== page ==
Part Three: The Pelagian Crisis (411–430)
Edited By Frederick Van Fleteren
Note 58: Dog of the Alps
Dog of the Alps
Jerome writes Pelagius was in Palestine toward 416. This statement probably indicates Pelagius was in Palestine also in 415. Jerome is silent and even at times makes mistakes. Unlike his previous letters which contain gold and wealth (auriferas), he sends letters here full of calumnies. Jerome distinguishes two persons: Ipseque mutus latrat per Alpinum canem grandem et corpulentum, et qui calcibus magis possit sauire quam dentibus: habet enim progeniem scoticae gentis de Britannorum vicinia.2 These words could refer to Pelagius as he was from Great Britain. On the other hand, by these words Jerome apparently wished to indicate Scotland. Why was Pelagius considered a dog? The words Hic tacet and so forth may be addressed to John of Jerusalem who had given Jerome every reason not to spare him his wrath. John of Jerusalem may have been continually sending presents which is the most natural sense of mittit epistulas auriferas.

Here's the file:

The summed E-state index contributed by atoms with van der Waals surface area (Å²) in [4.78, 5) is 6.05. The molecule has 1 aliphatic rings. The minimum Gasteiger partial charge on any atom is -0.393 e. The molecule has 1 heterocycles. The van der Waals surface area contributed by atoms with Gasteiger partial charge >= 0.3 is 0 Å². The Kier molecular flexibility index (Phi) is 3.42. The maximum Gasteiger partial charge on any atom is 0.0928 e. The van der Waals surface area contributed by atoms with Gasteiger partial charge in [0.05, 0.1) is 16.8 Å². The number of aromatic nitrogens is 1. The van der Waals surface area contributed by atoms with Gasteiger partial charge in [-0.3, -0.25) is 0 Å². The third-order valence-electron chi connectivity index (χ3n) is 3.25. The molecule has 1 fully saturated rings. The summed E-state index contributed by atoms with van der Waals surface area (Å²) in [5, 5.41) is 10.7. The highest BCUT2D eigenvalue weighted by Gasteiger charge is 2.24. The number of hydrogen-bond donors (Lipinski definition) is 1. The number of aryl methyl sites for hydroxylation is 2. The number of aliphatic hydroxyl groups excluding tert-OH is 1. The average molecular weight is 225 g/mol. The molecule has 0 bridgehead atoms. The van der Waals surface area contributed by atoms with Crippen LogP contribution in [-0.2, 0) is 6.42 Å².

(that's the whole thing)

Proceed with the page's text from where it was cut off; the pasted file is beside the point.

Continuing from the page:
Garnier believes that the dog of the Alps is Pelagius and the one who barks is Rufinus whom Jerome regards as Pelagius’ teacher.3 However Rufinus died in 410. Jerome would not say six years later hic tacet and mittit epistolas and ipse mutus latrat and the rest—these words indicate a living person. The mute may be John of Jerusalem and Pelagius his dog or the mute may be Pelagius and the dog one of his disciples.
Several capable scholars believe the dog is Caelestius because...